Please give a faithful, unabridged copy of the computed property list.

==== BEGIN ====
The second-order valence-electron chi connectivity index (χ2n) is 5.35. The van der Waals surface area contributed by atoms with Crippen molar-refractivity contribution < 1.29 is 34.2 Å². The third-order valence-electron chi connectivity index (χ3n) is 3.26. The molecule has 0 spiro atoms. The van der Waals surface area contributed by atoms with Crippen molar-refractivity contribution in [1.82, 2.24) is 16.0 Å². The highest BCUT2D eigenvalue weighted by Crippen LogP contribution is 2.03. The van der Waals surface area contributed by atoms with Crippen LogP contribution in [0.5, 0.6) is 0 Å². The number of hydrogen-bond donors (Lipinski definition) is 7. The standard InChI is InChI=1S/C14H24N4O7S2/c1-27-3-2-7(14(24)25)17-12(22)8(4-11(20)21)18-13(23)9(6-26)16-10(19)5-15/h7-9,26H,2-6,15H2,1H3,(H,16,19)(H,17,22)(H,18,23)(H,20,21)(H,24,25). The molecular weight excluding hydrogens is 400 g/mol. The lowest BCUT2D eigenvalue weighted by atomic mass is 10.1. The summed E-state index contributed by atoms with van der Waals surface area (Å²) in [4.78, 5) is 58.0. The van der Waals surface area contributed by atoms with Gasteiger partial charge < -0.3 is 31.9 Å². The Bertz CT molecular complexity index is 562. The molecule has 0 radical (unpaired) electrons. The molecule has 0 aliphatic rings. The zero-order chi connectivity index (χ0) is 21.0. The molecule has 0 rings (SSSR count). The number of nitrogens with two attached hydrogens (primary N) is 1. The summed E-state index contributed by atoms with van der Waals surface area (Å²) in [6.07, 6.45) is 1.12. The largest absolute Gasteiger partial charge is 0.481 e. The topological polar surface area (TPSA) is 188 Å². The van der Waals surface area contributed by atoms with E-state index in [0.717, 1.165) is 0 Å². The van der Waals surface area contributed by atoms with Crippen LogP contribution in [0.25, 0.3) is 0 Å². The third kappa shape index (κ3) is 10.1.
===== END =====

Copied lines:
The second-order valence-electron chi connectivity index (χ2n) is 5.35. The van der Waals surface area contributed by atoms with Crippen molar-refractivity contribution < 1.29 is 34.2 Å². The third-order valence-electron chi connectivity index (χ3n) is 3.26. The molecule has 0 spiro atoms. The van der Waals surface area contributed by atoms with Crippen molar-refractivity contribution in [1.82, 2.24) is 16.0 Å². The highest BCUT2D eigenvalue weighted by Crippen LogP contribution is 2.03. The van der Waals surface area contributed by atoms with Crippen LogP contribution in [0.5, 0.6) is 0 Å². The number of hydrogen-bond donors (Lipinski definition) is 7. The standard InChI is InChI=1S/C14H24N4O7S2/c1-27-3-2-7(14(24)25)17-12(22)8(4-11(20)21)18-13(23)9(6-26)16-10(19)5-15/h7-9,26H,2-6,15H2,1H3,(H,16,19)(H,17,22)(H,18,23)(H,20,21)(H,24,25). The molecular weight excluding hydrogens is 400 g/mol. The lowest BCUT2D eigenvalue weighted by atomic mass is 10.1. The summed E-state index contributed by atoms with van der Waals surface area (Å²) in [4.78, 5) is 58.0. The van der Waals surface area contributed by atoms with Gasteiger partial charge < -0.3 is 31.9 Å². The Bertz CT molecular complexity index is 562. The molecule has 0 radical (unpaired) electrons. The molecule has 0 aliphatic rings. The zero-order chi connectivity index (χ0) is 21.0. The molecule has 0 rings (SSSR count). The number of nitrogens with two attached hydrogens (primary N) is 1. The summed E-state index contributed by atoms with van der Waals surface area (Å²) in [6.07, 6.45) is 1.12. The largest absolute Gasteiger partial charge is 0.481 e. The topological polar surface area (TPSA) is 188 Å². The van der Waals surface area contributed by atoms with E-state index in [0.717, 1.165) is 0 Å². The van der Waals surface area contributed by atoms with Crippen LogP contribution in [0.25, 0.3) is 0 Å². The third kappa shape index (κ3) is 10.1.